Occurrence and Characterization of Verocytotoxigenic Escherichia coli (VTEC) Strains from Dairy Farms in Trinidad

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A cross-sectional study was conducted to determine the prevalence and characteristics of verocytotoxigenic Escherichia coli (VTEC) on 25 dairy farms each located in Waller field and Carlsen field farming areas in Trinidad. On each selected farm, faecal samples were collected from milking cows, calves and humans; rectal swabs were obtained from pet farm dogs; bulk milk was sampled as well as effluent from the milking parlour. Escherichia coli was isolated from all sources on selective media using standard methods. Isolates of E. coli were subjected to slide agglutination test using E. coli O157 antiserum, vero cell cytotoxicity assay to detect verocytotoxin (VT) and heat labile toxin (LT) production, the polymerase chain reaction (PCR) to detect VT genes, and the dry spot test to screen for E. coli O157 and non-O157 strains. In addition, faecal samples from animal and human sources were tested for VT genes using PCR. Of a total of 933 E. coli isolates tested by the slide test, eight (0.9%) were positive for the O157 strain. The vero cell cytotoxicity assay detected VT-producing strains of E. coli in 16.6%, 14.6%, 3.2% and 7.1% of isolates from cows, calves, farm dogs and humans respectively (P < 0.05; χ2). For LT production, the highest frequency was detected amongst isolates of E. coli from calves (10.8%) and the lowest (0.0%) amongst isolates from humans and bulk milk (P < 0.05; χ2). Of the 61 VT-producing isolates by vero cell cytotoxicity assay tested by PCR, the VT, LT and eae genes were detected in 62.3%, 4.9% and 1.6% respectively (P < 0.05; χ2). Amongst the 45 E. coli isolates that were VT positive (vero cell) or VT-gene positive by PCR, 2.2%, 2.2%, 4.4% and 6.7% belonged to non-O157 strains O91, O111, O103 and O157, respectively, as determined by the Dry spot test. Detection of VTEC strains in milk and dairy animals poses a health risk to consumers of milk originating from these farms. In addition, the demonstration of VTEC strains in humans, VT gene in faecal samples and E. coli isolates as well as non-O157 VTEC strains of E. coli are being documented for the first time in the country.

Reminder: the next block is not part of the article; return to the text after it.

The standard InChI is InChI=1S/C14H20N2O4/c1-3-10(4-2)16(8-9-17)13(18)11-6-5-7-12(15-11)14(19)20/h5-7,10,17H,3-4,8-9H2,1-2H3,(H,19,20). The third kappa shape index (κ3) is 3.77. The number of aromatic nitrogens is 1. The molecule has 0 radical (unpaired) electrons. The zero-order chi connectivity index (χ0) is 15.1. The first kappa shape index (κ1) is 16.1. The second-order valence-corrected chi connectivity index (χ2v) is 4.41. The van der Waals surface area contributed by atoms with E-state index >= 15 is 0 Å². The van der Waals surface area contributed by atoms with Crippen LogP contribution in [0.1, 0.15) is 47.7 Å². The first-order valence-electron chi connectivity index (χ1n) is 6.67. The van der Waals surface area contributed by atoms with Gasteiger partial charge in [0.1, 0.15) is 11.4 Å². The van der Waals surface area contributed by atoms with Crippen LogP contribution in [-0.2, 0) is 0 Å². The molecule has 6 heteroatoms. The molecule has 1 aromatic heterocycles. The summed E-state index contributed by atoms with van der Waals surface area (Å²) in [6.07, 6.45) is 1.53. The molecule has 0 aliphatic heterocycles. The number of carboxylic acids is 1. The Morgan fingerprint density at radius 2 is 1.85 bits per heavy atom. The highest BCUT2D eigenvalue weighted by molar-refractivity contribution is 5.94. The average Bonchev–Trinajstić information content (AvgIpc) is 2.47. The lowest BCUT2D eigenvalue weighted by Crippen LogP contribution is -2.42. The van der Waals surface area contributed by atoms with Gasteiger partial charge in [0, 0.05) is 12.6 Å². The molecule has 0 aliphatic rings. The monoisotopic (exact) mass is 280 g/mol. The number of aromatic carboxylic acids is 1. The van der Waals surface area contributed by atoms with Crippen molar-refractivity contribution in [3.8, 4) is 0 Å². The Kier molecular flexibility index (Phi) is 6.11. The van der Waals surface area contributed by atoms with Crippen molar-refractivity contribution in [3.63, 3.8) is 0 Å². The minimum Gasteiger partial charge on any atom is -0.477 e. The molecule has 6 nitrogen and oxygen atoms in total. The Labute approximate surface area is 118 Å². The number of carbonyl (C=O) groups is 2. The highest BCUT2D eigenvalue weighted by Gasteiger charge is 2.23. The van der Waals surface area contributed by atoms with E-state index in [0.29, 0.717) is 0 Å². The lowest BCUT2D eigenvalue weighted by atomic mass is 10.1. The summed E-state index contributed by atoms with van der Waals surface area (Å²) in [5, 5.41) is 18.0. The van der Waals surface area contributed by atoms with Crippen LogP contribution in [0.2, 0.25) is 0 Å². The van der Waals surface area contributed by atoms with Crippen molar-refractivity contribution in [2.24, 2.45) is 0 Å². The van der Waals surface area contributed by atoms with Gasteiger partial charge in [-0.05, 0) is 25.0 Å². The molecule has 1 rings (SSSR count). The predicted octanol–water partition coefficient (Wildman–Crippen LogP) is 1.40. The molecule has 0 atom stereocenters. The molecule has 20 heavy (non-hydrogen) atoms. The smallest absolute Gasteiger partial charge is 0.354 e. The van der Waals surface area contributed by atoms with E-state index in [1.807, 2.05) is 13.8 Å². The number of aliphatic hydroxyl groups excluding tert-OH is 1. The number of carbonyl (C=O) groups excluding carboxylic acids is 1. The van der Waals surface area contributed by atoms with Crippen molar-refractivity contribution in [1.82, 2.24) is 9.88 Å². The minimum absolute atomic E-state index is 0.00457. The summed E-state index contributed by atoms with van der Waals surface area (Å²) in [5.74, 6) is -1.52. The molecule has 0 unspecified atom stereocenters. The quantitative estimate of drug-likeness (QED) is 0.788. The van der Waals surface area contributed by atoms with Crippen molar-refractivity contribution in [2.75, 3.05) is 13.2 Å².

Copyright 2007 The Authors

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Zoonoses and Public Health